I’d love to be one of those writers who are successful and bask in their glory without having to write a word. Wait? There isn’t such a thing? If it weren’t for the writing, this job would be easier.
Some days I have no trouble getting down what I want to say or describing the dream I had, or my strong opinions about my co-worker’s parenting choices, but some days. Ugh. I can’t formulate a sentence describing how difficult this is.
I just don’t know what to write.
Fortunately, more successful writers than me have a solution for this problem:
Natalie Goldberg said in Writing Down The Bones, p. 35. “Don’t “make” your mind do anything. Simply step out of the way and record your thoughts as they roll through you. Writing practice softens the heart and mind, helps to keep us flexible so that rigid distinctions between apples and milk, tigers and celery, disappear. We can step through moons right into bears. You will take leaps naturally if you follow your thoughts because the mind spontaneously takes great leaps.”
What do these natural leaps look like? I guess it’s where my imagination takes over; it looks like stepping “through moons right into bears”. I think that as I grow in confidence as a writer, I’ll find it easier and easier to leap from one image to another without concern for logic. A truly creative person puts aside what’s expected and what “makes sense”. Instead, they never stop asking “what if?” and connecting ideas that no one would have ever tried.
Julian Cameron said in The Artist’s Way, p. 21, “When we work at our art, we dip into the well of our experience and scoop out images. Because we do this, we need to learn how to put images back. How do we fill this well? We feed it images. Art is an artist-brain pursuit. The artist brain is our image brain, home, and haven to our best creative impulses. The artist brain cannot be reached — or triggered — effectively by words alone. The artist brain is the sensory brain: sight and sound, smell and taste, touch. These re the elements of magic, and magic is the elemental stuff of art.”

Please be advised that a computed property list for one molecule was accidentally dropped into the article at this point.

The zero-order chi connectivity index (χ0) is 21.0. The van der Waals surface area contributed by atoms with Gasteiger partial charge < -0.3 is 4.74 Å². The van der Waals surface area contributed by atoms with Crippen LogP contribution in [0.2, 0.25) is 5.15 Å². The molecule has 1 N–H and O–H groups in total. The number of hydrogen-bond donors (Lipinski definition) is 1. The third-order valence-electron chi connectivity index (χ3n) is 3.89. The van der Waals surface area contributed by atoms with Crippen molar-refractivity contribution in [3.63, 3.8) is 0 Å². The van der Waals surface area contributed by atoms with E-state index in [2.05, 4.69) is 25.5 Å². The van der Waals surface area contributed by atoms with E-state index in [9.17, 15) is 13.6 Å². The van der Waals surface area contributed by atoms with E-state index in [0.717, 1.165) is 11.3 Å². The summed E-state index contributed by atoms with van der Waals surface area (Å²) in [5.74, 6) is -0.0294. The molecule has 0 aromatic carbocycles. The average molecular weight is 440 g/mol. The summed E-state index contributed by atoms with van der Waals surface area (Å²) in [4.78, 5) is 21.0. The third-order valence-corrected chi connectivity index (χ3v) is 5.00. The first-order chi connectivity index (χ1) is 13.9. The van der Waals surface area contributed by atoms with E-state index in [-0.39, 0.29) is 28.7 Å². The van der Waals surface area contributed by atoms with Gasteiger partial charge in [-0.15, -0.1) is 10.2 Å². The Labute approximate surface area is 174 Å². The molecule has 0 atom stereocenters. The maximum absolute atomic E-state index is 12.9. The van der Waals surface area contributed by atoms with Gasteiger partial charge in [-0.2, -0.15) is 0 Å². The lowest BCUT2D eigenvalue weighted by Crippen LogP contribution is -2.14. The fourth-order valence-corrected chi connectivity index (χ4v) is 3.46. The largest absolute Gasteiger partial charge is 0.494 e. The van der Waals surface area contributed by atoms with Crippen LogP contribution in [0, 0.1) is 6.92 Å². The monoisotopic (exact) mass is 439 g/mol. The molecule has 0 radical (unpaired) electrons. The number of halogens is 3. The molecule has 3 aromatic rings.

So maybe writing isn’t that bad. As I begin to write, I should probably ask myself a million times, what do I write about? The answer, really, is anything. If I am thinking like a writer, everything is fair game, what I have experienced and what I pull out of your imagination.
Additionally, as I get in the habit of regular writing, my present situation could be full of inspiration. I should look around at my neighborhood, community, town, and region. There are interesting people to watch, odd landmarks, scenic opportunities and histories that could be the seeds of a rich story. Even if I think that familiarity truly breeds contempt, it’s likely I’m not looking closely enough from the point of view of a writer. If I overlook these things around me, I could be missing a great description, an intriguing setting, or a secret that would seem fascinating to someone else.
Brenda Ueland wrote in If You Want to Write: “I learned from them that inspiration does not come like a bolt, nor is it kinetic, energetic, striving, but it comes into us slowly and quietly and all the time, though we must regularly and every day give it a little chance to start flowing, prime it with a little solitude.” (P.49)
Okay, now I’m convinced. If I’m going to be a writer, there’s no substitute for picking up a pencil or putting my hands on the keyboard.
She continues on p. 140, “It has shown me that writing is talking, thinking on paper. And the more impulsive and immediate the writing the closer it is to the thinking, which it should be.
It has made me like writing. For years it was the most boring, dreaded, and effortful thing to do — doubt impeded, ego-inflated.
It has shown me more and more what I am — what to discard in myself and what to respect and love.”
I’m convinced. Now excuse me while I set my timer and write for 10 minutes.